In this issue:

Canadian Ether Fund Launches, Swiss Bank Tokenizes Shares, New German Law Passed

Blockchain Solutions Launch in Wine, Royalties Management and Clothing Industries

UK and Estonia Take Diverging Approaches to Crypto Registration, Dark Market Seized

Canadian Ether Fund Launches, Swiss Bank Tokenizes Shares, New German Law Passed

Earlier this month, 3iQ Corp., a Toronto-based investment management firm, announced the listing of its fund, The Ether Fund (the Fund), on the Toronto Stock Exchange, following the recent completion of its initial public offering for approximately US $76.5 million. The Fund aims to provide investors with the ability to purchase shares in the Fund and receive exposure to changes in ether’s price over time. The same company launched a similar bitcoin fund earlier this year.

This week, Sygnum announced that it was the world’s first bank to tokenize its shares on a distributed ledger, thereby laying the foundation for a future public offering. The bank currently holds a banking license in Switzerland and a Singapore asset management license, and it plans to eventually list shares in those two countries. The announcement states that tokenization will allow the share registry to continuously and automatically update whenever capital increases or share transfers occur, allowing the bank to manage primary and secondary market transactions in a fully digital manner.

On Wednesday, the German government passed legislation to introduce all-electronic securities as part of a wider blockchain strategy. The law relaxes rules that had required issuers and holders of securities to document transactions with hard-copy, paper certificates. The country’s finance minister stated that electronic certification, which includes blockchain-based securities, is “the future” and will cut costs and administrative burdens.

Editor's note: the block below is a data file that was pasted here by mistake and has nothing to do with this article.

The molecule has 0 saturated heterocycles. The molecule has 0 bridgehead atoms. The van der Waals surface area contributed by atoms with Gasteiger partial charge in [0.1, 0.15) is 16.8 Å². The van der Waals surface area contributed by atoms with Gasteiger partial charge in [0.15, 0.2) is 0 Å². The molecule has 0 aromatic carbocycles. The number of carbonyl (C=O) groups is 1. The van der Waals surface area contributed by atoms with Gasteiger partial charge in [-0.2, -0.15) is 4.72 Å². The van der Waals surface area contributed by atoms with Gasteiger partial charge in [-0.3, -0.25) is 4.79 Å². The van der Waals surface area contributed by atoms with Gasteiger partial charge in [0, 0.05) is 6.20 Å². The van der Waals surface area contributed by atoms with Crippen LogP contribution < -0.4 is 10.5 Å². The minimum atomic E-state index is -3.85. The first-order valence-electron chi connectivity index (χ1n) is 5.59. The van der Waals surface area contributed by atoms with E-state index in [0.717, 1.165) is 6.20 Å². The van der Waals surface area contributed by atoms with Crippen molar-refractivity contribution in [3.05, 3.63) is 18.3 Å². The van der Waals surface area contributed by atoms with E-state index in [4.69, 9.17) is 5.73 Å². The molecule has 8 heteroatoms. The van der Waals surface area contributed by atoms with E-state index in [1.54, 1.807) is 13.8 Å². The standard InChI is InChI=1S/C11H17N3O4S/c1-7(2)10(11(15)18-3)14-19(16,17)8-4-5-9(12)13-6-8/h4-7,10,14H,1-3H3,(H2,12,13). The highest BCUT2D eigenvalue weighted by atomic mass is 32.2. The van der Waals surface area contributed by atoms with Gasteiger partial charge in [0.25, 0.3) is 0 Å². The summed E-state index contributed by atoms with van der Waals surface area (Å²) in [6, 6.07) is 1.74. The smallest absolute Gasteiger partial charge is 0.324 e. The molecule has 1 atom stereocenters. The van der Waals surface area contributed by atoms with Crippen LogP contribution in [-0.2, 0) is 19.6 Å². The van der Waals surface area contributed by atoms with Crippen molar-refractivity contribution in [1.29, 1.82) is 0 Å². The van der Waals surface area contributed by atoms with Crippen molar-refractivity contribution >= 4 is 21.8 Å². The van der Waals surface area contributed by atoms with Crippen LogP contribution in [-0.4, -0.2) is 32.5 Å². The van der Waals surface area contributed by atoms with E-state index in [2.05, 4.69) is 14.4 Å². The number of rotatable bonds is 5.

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Blockchain Solutions Launch in Wine, Royalties Management and Clothing Industries

Late last week, a major global technology firm and eProvenance, a “company specializing in monitoring and analyzing wine shipment conditions,” announced the launch of VinAssure, a “blockchain-powered platform that offers a smarter and highly secured way to track wines as they move through distribution from vineyard to consumer.” According to a press release, the first member of VinAssure is “a U.S. importer of responsibly-sourced wines, cider and spirits from independent producers in Spain and France.”

This week, a different major global technology firm and a Big Four professional services firm announced the expansion of a “blockchain-based solution for gaming rights and royalties management to provide a financial system of record, from contract creation to payment and reconciliation.” According to a press release, the solution now, among other things, improves the process for recording royalties and generates “accounting entries from the blockchain platform into existing ERP applications.”

According to another recent report, a French fashion brand has partnered with blockchain startup SUKU to begin tracing provenance data related to recycled clothing. The SUKU platform is reportedly powered by the Ethereum-based Quorum blockchain.

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UK and Estonia Take Diverging Approaches to Crypto Registration, Dark Market Seized

The UK’s Financial Conduct Authority (FCA) has set up a Temporary Registration Regime to allow cryptoasset firms that have applied for registration with the FCA to continue trading. The Temporary Registration Regime is meant for existing cryptoasset businesses that applied for registration before Dec. 16 and whose applications are still being assessed. New businesses are required to have full registration with the FCA before trading.

Estonia, on the other hand, has cracked down on cryptocurrency companies. According to reports, Estonia has withdrawn licenses from over 1,000 crypto companies in 2020 due to the cost of monitoring compliance. Meanwhile, Europol released a press release this week announcing that the Finnish Customs have shut down the Sipulimarket dark web marketplace and seized all of its content. This takedown was carried out in collaboration with the Polish Provincial Police Headquarters in Wroclaw and Europol’s European Cybercrime Centre and Eurojust.

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